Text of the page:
New Technology Aims to Make Production Cheaper and Smarter
At the Faculty of Engineering at the University of Southern Denmark (SDU), there is a wide-ranging collaboration underway that, with the assistance of modern technologies, aims to kickstart a minor revolution within the manufacturing industry.
For most people, the words "smarter component feeding technology" may not elicit a strong reaction, but for many companies across the country, they could mean significant cost savings and less hassle.
That's what Simon Faarvang Mathiesen, an associate professor at the University of Southern Denmark (SDU), is working on.
He is in the final stages of a nearly 10-year project as part of the production cluster MADE in collaboration with SDU, Danfoss, Lego Group, and Technicon, which has the potential to kickstart a minor revolution in the world of manufacturing.
Component feeding is the process in automated production where components are transported to a handling system, such as a robotic arm. It may sound simple, but for an automatic handling system to work, the components, or items, need to be oriented correctly and be in the right position.
Developing such a component feeding system can be both complicated and expensive, but Simon's technology can significantly simplify the process. Here, he explains how.
What is unique about your system?
Traditional component feeding is a physical challenge. One must ensure that items always orient correctly and are in the same position for blind picking. Our system accomplishes this, but we've introduced a way to set up a classic component feeding task much more easily by using smart technologies like simulation. Simulation is used to design the systems without having to build them first.
In addition to simulation, you also use artificial intelligence and 3D printing. Has it been challenging to make these technologies work together?
Yes, the challenge is that when we want to introduce a new item, a solution needs to be designed to ensure that the item orients correctly. What we've done in this system is to eliminate some of the complexity by using AI.
We have a camera-based solution that monitors whether items are oriented correctly. If they're not, a small mechanical stamp kicks them into the correct orientation. The more modern AI aspect is that we can train a neural network to recognize how items are oriented without having to program how it should recognize it. It learns that this is how it looks when it's oriented in this way, and this is how it looks when it's oriented differently. This way, we can automatically train the algorithm to monitor how items pass by.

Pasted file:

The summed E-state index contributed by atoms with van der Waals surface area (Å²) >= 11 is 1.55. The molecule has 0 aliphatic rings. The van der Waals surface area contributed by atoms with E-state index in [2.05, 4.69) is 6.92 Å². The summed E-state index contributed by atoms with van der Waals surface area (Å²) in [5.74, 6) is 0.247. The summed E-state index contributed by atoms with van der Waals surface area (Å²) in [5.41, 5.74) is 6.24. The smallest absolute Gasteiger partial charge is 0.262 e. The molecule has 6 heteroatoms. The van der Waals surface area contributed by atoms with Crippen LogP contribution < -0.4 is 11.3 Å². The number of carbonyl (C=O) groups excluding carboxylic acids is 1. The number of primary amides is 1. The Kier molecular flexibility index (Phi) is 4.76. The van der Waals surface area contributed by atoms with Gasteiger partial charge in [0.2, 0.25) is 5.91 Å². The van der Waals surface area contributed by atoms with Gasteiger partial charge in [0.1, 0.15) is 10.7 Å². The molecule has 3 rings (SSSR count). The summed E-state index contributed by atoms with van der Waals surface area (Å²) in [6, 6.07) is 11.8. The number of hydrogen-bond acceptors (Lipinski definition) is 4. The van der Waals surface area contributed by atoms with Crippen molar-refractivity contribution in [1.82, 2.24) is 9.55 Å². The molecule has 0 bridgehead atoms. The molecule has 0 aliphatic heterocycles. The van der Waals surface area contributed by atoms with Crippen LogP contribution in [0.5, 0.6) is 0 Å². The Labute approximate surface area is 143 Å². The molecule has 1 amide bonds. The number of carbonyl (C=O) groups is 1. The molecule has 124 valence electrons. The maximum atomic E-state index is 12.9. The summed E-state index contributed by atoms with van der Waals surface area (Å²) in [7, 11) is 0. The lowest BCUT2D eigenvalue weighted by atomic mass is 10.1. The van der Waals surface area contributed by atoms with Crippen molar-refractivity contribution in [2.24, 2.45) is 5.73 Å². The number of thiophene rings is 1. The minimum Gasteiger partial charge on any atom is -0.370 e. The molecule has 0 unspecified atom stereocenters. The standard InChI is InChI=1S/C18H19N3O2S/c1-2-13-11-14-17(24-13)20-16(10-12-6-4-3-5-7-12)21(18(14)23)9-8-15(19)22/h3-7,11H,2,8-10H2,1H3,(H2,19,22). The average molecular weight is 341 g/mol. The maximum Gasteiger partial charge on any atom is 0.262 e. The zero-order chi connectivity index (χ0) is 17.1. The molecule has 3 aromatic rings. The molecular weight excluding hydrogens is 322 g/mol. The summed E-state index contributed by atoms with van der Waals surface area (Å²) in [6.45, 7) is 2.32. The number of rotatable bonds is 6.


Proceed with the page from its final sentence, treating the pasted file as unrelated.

Additionally, we simulate how items move in vibratory feeders. This ensures items are oriented correctly, so there's no need for a stamp to sort specific items. Here, we also use machine learning to optimize for the best possible performance.
So, the system where items go through and are sorted is developed by AI and then 3D printed?
Exactly. Instead of manually designing based on your best experience, testing and iterating until it works, we can simulate our way to a solution that achieves the correct orientation.
According to an article from MADE, it typically takes 200 engineering hours to develop a component feeding system. How long would it take for this system?
There will always be special cases where it takes longer than others, but we aim for an average implementation time where it takes a couple of days to find a solution, and then it needs to be 3D printed. It's simply a matter of setting it up for printing. It can take a few hours but depends largely on the 3D printer.
What's next for your project?
The project is actually nearing its conclusion. We've developed the core technologies needed, and now we're investigating how far we can go. In other words, where does it fail? Where does it succeed? Where does it make sense to apply this?
We're also in the process of building the hardware that supports our design process. We're not done with that yet. We're very keen on achieving what's called flexible automation. Here, you can use the same equipment for component feeding on various items to a significant extent.
There are many small and large Danish companies where it's not cost-effective to automate their production because the machines will eventually stand idle. We want to make it so that by changing small parts, you can use the same equipment for multiple tasks. It can run for four hours one day with one task, four hours the next day with something else. And you can move it around in the production because component feeding occurs in many places.
If you had to describe how significant this development is, what would you say?
The research results are promising, and if successful, which it seems likely to be, it could potentially be a brand new enabler for automating low- and medium-volume products. It could be quite substantial, but it depends on how it's received.